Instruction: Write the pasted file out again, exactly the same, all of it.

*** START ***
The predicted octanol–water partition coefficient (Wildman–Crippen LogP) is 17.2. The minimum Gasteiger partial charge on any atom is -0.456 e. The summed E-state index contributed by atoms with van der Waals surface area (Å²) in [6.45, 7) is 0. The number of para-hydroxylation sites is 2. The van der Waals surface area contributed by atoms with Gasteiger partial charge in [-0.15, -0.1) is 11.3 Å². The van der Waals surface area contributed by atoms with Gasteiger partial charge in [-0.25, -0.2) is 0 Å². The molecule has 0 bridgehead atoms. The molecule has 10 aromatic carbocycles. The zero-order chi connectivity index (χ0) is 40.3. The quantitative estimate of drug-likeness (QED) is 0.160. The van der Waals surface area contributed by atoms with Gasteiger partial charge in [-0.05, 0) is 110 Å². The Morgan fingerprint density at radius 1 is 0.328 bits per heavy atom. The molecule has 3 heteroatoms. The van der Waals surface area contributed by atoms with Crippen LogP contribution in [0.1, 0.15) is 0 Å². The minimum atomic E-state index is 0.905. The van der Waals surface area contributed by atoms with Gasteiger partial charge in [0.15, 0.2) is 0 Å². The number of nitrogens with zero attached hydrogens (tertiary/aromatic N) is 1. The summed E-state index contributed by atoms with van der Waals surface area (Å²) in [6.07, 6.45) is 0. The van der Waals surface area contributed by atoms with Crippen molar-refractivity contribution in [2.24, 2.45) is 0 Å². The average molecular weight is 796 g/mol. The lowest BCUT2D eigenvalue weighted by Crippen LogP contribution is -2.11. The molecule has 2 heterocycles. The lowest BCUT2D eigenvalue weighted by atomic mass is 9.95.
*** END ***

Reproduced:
The predicted octanol–water partition coefficient (Wildman–Crippen LogP) is 17.2. The minimum Gasteiger partial charge on any atom is -0.456 e. The summed E-state index contributed by atoms with van der Waals surface area (Å²) in [6.45, 7) is 0. The number of para-hydroxylation sites is 2. The van der Waals surface area contributed by atoms with Gasteiger partial charge in [-0.15, -0.1) is 11.3 Å². The van der Waals surface area contributed by atoms with Gasteiger partial charge in [-0.25, -0.2) is 0 Å². The molecule has 0 bridgehead atoms. The molecule has 10 aromatic carbocycles. The zero-order chi connectivity index (χ0) is 40.3. The quantitative estimate of drug-likeness (QED) is 0.160. The van der Waals surface area contributed by atoms with Gasteiger partial charge in [-0.05, 0) is 110 Å². The Morgan fingerprint density at radius 1 is 0.328 bits per heavy atom. The molecule has 3 heteroatoms. The van der Waals surface area contributed by atoms with Crippen LogP contribution in [0.1, 0.15) is 0 Å². The minimum atomic E-state index is 0.905. The van der Waals surface area contributed by atoms with Gasteiger partial charge in [0.15, 0.2) is 0 Å². The number of nitrogens with zero attached hydrogens (tertiary/aromatic N) is 1. The summed E-state index contributed by atoms with van der Waals surface area (Å²) in [6.07, 6.45) is 0. The van der Waals surface area contributed by atoms with Crippen molar-refractivity contribution in [2.24, 2.45) is 0 Å². The average molecular weight is 796 g/mol. The lowest BCUT2D eigenvalue weighted by Crippen LogP contribution is -2.11. The molecule has 2 heterocycles. The lowest BCUT2D eigenvalue weighted by atomic mass is 9.95.